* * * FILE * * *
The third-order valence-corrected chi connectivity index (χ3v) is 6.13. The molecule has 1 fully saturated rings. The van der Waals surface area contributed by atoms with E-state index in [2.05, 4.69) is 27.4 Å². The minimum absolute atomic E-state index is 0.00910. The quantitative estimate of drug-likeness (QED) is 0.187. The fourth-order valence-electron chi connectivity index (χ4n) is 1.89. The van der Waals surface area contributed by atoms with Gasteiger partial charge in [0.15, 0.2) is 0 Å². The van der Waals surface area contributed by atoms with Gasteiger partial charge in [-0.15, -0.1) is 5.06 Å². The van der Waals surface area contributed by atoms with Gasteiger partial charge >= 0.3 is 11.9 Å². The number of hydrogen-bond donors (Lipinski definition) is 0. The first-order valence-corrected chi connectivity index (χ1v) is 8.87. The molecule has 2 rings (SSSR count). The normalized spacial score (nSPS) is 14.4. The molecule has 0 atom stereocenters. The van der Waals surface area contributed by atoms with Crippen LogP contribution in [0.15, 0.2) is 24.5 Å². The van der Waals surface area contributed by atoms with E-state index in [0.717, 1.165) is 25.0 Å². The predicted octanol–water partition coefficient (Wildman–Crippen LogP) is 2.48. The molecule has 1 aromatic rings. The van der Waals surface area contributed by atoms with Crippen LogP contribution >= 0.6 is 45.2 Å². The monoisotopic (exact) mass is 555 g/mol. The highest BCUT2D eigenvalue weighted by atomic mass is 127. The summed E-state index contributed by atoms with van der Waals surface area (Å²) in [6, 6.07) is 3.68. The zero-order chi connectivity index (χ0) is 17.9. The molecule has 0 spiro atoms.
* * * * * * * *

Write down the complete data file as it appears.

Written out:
The third-order valence-corrected chi connectivity index (χ3v) is 6.13. The molecule has 1 fully saturated rings. The van der Waals surface area contributed by atoms with E-state index in [2.05, 4.69) is 27.4 Å². The minimum absolute atomic E-state index is 0.00910. The quantitative estimate of drug-likeness (QED) is 0.187. The fourth-order valence-electron chi connectivity index (χ4n) is 1.89. The van der Waals surface area contributed by atoms with Gasteiger partial charge in [0.15, 0.2) is 0 Å². The van der Waals surface area contributed by atoms with Gasteiger partial charge in [-0.15, -0.1) is 5.06 Å². The van der Waals surface area contributed by atoms with Gasteiger partial charge >= 0.3 is 11.9 Å². The number of hydrogen-bond donors (Lipinski definition) is 0. The first-order valence-corrected chi connectivity index (χ1v) is 8.87. The molecule has 2 rings (SSSR count). The normalized spacial score (nSPS) is 14.4. The molecule has 0 atom stereocenters. The van der Waals surface area contributed by atoms with Crippen LogP contribution in [0.15, 0.2) is 24.5 Å². The van der Waals surface area contributed by atoms with E-state index in [0.717, 1.165) is 25.0 Å². The predicted octanol–water partition coefficient (Wildman–Crippen LogP) is 2.48. The molecule has 1 aromatic rings. The van der Waals surface area contributed by atoms with Crippen LogP contribution >= 0.6 is 45.2 Å². The monoisotopic (exact) mass is 555 g/mol. The highest BCUT2D eigenvalue weighted by atomic mass is 127. The summed E-state index contributed by atoms with van der Waals surface area (Å²) in [6, 6.07) is 3.68. The zero-order chi connectivity index (χ0) is 17.9. The molecule has 0 spiro atoms.